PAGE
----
Could today spell the end of the B.C. Liberals’ hold on power?
The B.C. Liberals have led British Columbia for 5,839 days, but after Monday’s historic agreement between the NDP and Green Party their hold on government is as tenuous as it’s ever been.
“As the incumbent government, and the party with the most seats in the legislature, we have a responsibility to carefully consider our next steps,” Premier Christy Clark said in a statement shortly after John Horgan and Andrew Weaver ended their joint news conference outlining their pact.
“I will consult on those steps with the newly elected B.C. Liberal caucus and have more to say tomorrow.”
It’s now tomorrow.
Christy Clark does have the option of going to Lt.-Gov. Judith Guichon, telling her she no longer has the confidence of the legislature and resigning as B.C.’s 35th premier.
But a close read of Clark’s history suggests that’s unlikely to happen.
‘I knew if I surrendered, it was over’
You just have to look back to before the 2013 election to get a sense that Clark is a political fighter.
She came into the 2011 B.C. Liberal leadership convention as an outsider, getting the support of just one MLA, but she was able to convince party members that she was the right person to become leader and premier.
In the coming years while struggling in the polls, her caucus — including many who supported her competitors in that leadership contest — started to question her leadership even before the election campaign.
In Clark’s biography, Behind the Smile, by Judi Tyabji, the premier described the run-up to the 2013 election as her darkest days in politics.
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“I had to survive, and our government had to survive the infighting. I would get up some days and think, OK, how am I going to get through the day? What’s going to happen today? OK, it’s going to be a really terrible day. And I would just say to myself, I’m not going to keep sitting here,” reads one passage in the book attributed to Clark.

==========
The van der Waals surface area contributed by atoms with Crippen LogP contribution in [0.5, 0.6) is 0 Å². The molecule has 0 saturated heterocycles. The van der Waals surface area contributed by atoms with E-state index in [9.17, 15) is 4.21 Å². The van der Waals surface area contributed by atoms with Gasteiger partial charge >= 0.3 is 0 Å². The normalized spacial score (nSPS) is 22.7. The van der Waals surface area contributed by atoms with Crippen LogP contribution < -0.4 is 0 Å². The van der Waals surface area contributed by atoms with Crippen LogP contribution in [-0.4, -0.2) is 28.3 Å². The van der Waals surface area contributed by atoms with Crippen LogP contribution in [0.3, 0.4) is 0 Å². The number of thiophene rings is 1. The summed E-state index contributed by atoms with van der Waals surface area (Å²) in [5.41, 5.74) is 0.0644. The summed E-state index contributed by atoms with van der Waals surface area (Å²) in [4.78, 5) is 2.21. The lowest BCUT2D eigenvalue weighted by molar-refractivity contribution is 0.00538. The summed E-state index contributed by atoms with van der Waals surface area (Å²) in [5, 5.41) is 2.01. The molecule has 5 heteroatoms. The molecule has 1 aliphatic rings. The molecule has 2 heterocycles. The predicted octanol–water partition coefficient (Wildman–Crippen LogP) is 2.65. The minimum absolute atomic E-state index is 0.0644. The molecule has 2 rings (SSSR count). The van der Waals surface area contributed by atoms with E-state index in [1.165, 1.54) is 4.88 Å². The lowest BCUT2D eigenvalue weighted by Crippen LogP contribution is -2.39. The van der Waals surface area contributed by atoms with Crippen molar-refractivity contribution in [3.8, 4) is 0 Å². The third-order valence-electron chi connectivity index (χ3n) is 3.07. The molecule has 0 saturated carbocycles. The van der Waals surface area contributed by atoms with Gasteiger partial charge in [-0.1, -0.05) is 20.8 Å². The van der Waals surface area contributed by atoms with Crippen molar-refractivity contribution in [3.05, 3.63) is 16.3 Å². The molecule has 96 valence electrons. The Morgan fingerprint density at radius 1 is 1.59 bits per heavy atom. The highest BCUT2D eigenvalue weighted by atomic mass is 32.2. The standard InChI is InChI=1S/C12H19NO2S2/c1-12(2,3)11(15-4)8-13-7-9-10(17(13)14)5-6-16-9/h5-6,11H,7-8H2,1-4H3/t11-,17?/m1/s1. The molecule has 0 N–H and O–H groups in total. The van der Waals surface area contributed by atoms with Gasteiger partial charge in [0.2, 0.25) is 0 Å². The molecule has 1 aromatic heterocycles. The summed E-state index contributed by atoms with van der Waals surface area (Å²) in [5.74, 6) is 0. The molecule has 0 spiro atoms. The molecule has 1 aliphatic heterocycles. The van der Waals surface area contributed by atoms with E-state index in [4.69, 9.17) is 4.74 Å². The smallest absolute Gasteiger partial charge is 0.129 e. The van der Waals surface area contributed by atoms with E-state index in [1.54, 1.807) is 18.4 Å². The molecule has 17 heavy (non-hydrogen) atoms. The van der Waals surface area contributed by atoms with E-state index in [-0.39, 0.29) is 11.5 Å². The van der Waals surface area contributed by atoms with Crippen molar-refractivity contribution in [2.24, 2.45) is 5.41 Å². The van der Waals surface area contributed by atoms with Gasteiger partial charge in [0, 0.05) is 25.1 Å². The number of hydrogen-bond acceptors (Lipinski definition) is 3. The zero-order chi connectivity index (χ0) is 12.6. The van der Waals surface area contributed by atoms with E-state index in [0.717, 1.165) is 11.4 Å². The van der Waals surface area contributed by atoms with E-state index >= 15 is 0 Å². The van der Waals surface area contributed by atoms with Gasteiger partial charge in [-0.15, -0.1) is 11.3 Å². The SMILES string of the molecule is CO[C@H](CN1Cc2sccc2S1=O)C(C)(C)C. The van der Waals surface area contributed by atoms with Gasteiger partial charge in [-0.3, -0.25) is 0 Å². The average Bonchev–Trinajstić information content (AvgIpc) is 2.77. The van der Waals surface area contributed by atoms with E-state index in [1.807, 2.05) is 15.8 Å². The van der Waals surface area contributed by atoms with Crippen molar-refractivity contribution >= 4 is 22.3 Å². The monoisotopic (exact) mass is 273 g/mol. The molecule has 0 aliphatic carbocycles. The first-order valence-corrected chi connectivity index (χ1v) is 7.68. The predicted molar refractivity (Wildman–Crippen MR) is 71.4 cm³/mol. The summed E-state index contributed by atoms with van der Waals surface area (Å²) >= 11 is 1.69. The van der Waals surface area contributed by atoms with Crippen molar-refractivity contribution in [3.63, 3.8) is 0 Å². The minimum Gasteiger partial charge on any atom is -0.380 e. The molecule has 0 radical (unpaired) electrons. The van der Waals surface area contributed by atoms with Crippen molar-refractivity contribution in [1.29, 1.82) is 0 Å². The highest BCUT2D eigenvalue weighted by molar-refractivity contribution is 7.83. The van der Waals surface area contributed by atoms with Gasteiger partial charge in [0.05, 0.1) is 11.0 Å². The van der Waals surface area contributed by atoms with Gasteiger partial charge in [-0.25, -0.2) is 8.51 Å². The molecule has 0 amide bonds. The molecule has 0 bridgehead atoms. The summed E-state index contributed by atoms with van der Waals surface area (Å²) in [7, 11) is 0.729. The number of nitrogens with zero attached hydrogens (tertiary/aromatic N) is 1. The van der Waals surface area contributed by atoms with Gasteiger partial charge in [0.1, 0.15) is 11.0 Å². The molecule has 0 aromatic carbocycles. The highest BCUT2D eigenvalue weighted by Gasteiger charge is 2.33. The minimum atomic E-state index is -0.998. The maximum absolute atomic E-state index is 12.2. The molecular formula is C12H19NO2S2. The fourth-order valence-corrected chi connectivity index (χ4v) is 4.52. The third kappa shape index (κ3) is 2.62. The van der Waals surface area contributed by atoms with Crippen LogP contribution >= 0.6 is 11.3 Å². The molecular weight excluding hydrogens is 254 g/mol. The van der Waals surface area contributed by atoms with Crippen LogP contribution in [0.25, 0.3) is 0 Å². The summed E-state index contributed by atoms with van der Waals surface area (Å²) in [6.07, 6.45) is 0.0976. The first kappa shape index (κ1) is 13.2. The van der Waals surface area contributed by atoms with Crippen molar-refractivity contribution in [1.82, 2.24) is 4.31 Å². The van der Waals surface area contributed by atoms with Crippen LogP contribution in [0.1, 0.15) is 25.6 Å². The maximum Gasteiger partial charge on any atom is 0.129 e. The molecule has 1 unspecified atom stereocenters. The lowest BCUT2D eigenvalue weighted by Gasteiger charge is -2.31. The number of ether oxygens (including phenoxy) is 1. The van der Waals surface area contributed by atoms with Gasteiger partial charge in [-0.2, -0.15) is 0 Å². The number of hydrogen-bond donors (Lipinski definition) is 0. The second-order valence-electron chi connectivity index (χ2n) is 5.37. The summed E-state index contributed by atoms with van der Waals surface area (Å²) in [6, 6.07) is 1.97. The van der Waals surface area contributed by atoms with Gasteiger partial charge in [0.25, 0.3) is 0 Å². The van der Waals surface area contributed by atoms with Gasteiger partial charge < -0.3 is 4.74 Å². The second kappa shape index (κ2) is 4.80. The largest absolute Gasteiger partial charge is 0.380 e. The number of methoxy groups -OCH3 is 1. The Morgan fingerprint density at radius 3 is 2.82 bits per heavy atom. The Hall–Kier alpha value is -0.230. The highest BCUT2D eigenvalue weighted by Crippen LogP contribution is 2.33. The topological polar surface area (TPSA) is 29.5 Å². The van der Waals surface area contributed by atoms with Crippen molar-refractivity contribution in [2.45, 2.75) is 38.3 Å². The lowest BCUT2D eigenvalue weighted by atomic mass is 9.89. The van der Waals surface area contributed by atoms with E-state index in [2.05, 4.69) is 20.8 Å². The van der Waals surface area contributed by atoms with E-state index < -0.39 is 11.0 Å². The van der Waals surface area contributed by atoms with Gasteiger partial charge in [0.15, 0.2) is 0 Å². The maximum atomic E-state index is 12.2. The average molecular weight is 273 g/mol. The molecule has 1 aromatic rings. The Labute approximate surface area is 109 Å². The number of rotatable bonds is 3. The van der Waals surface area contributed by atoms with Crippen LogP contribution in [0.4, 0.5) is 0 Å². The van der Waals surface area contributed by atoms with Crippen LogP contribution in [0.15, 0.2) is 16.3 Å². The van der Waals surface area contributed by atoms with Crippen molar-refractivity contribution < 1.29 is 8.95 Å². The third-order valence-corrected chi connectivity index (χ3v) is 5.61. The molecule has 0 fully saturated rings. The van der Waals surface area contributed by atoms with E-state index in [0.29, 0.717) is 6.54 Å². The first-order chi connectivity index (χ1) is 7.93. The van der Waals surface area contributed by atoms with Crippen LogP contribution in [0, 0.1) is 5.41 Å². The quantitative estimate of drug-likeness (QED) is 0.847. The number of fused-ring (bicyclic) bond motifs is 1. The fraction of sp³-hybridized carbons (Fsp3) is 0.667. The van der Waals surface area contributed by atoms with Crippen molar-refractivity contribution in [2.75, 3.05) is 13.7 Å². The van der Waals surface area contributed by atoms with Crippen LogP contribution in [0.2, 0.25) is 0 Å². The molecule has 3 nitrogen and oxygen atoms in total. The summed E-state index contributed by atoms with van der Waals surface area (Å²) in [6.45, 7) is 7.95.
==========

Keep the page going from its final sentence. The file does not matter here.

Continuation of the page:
“Every day I thought, I’m going to keep walking. I’m going to get up every day and put one foot in front of the other. I’m not going to stop moving, because I’m not going to surrender. I knew if I surrendered, it was over.”
Clark didn’t surrender and went on to claim a surprise victory in the 2013 election.
She’s survived, while most of the caucus that questioned her leadership have either quit politics or lost.
Has strong caucus support
That leaves Clark with a team of 41 MLAs mainly recruited by her, including high-profile cabinet ministers Todd Stone and Mike Bernier, along with a whole batch of newly elected MLAs that includes Ellis Ross and Tracy Redies.
These politicians should have Clark’s back as she attempts to put together a throne speech that could convince Green and NDP MLAs to break party ranks and support her.
And the premier threw out one last Hail Mary on Monday, just hours before her opponents reached a deal, sending out a message through social media platforms.
“I want to make sure any agreement we come to reflects what you want. Because we want to make sure we do do things differently in British Columbia,” said Clark in the video message. “A new deal, not for politicians or the legislature. A new deal for British Columbians.”
While Clark has talked about parties working together, she stayed out of negotiations with the Greens, while Horgan and Weaver engaged with one another and seemingly built a new respect for each other through the process.
However, Clark could get that “new deal” by convincing just one of the 41 NDP MLAs or three Green MLAs to support the throne speech.
Or, failing that, an inability by the NDP and Greens to find a Liberal to run as Speaker could cause enough legislature dysfunction that Guichon might agree to another election.
Today could be the end for Clark and the B.C. Liberals after 16 years of power. It could be the beginning of the end. Or it could be the most dramatic chapter in history of a premier who has defied the odds more than once.
Whatever the case, she has the next move.
“The ball is now in her court,” said UBC political scientist Max Cameron. “Does she resign? Does she try and go it alone?
“Once that decision is made, we’ll begin to see a new legislature formed.”
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